Preying on loneliness and common fear of the unknown among seniors, scammers and unscrupulous salesmen in the US and in California have found a new way to defraud seniors out of thousands of dollars: living trust scams.
March 6-12 is National Consumer Protection week and I would like to use this opportunity to warn seniors of these costly living trust scams in the Southern California area.
Living trusts can be an excellent estate planning tool to avoid probate and ensure your wishes are honored after death, but they are not a one-size-fits-all document and certainly not right for everyone - especially seniors on fixed incomes with limited assets.
Yet through public seminars, phone, mail and door-to-door campaigns, seniors are being contacted by salesman outside of the legal field who offer to living trusts as the solution to all of their fears and financial worries.
High-pressure tactics such as gifts, companionship and exaggerations about death taxes and probate are used to make seniors believe that their assets will be tied up in court indefinitely and that their loved ones will be on the hook for thousands of dollars of taxes and legal fees after their death.
What the salesmen fail to tell these seniors is that they probably won’t even owe estate or ‘death taxes’ after their passing. Worse is that many of these “trust kits” sold to seniors only contain boilerplate language and really do nothing to avoid taxes or the probate court. The real goal of the scam is to gain access to the senior’s financial information through the Trust Kit so they can be railroaded into buying additional annuities or insurance products the senior does not need.
According to an AARP study published in 2000, about four million people older than 50 with less than $25,000 in annual income may have purchased costly, unnecessary, and potentially dangerous living trusts as a result of high-pressure sales tactics by firms falsely representing themselves as AARP affiliates. These numbers will continue to grow as seniors remain fearful about growing taxes and their future financial security.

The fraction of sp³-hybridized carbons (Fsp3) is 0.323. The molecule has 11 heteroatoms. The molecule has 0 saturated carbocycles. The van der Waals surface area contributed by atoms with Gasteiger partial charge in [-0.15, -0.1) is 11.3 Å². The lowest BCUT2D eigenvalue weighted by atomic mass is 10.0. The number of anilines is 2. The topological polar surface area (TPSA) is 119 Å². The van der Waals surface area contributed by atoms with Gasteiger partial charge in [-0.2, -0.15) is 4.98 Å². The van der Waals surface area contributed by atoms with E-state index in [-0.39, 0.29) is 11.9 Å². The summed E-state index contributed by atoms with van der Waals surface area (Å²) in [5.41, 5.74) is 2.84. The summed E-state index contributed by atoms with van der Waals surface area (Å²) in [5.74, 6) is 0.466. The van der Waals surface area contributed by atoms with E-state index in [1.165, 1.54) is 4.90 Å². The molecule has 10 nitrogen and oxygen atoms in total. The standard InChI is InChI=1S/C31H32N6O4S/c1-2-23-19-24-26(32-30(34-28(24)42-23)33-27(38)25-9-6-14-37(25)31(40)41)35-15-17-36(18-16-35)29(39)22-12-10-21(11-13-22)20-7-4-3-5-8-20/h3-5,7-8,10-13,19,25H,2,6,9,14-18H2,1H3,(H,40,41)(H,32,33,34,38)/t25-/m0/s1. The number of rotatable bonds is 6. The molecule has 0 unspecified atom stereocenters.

To avoid becoming the victim of a Trust Scam, seniors should always shop around and check with a qualified estate planning lawyer before deciding on any type of will, trust or financial product such as an annuity or long-term care insurance plan. I recommend that seniors:
- Never sign anything with options or terminology that you don’t understand.
- Don’t give into high-pressure tactics such as gifts, nagging phone calls and limited-time offers.
- Verify any stated affiliations with senior organizations or government agencies. (Note: due to the high rate of senior trust scams, the AARP does not endorse ANY company that sells living trusts.)
- Know your rights under the FTC’s “Cooling Off Rule”. If you purchase a living trust in your home or any place other than the seller’s permanent place of business (such as a hotel seminar), you have three business days to cancel the deal.
For additional tips on how to avoid financial scams for National Consumer Protection Week, visit the government’s official website at ncpw.gov.
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